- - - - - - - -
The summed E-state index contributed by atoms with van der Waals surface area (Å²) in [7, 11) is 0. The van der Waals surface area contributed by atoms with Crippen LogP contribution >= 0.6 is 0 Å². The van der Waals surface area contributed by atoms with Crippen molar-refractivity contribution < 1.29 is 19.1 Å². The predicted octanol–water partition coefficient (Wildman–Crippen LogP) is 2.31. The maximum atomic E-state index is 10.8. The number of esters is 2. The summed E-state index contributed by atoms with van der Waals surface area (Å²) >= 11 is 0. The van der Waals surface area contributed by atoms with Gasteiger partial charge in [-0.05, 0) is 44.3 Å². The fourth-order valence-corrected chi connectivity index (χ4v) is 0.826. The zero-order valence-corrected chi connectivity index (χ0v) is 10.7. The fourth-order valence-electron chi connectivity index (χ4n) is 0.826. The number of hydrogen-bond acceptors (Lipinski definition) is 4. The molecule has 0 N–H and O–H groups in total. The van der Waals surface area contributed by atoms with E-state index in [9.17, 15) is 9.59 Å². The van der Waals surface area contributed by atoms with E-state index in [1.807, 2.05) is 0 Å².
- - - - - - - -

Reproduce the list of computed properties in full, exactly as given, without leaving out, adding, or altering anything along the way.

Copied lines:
The summed E-state index contributed by atoms with van der Waals surface area (Å²) in [7, 11) is 0. The van der Waals surface area contributed by atoms with Crippen LogP contribution >= 0.6 is 0 Å². The van der Waals surface area contributed by atoms with Crippen molar-refractivity contribution < 1.29 is 19.1 Å². The predicted octanol–water partition coefficient (Wildman–Crippen LogP) is 2.31. The maximum atomic E-state index is 10.8. The number of esters is 2. The summed E-state index contributed by atoms with van der Waals surface area (Å²) >= 11 is 0. The van der Waals surface area contributed by atoms with Gasteiger partial charge in [-0.05, 0) is 44.3 Å². The fourth-order valence-corrected chi connectivity index (χ4v) is 0.826. The zero-order valence-corrected chi connectivity index (χ0v) is 10.7. The fourth-order valence-electron chi connectivity index (χ4n) is 0.826. The number of hydrogen-bond acceptors (Lipinski definition) is 4. The molecule has 0 N–H and O–H groups in total. The van der Waals surface area contributed by atoms with E-state index in [9.17, 15) is 9.59 Å². The van der Waals surface area contributed by atoms with E-state index in [1.807, 2.05) is 0 Å².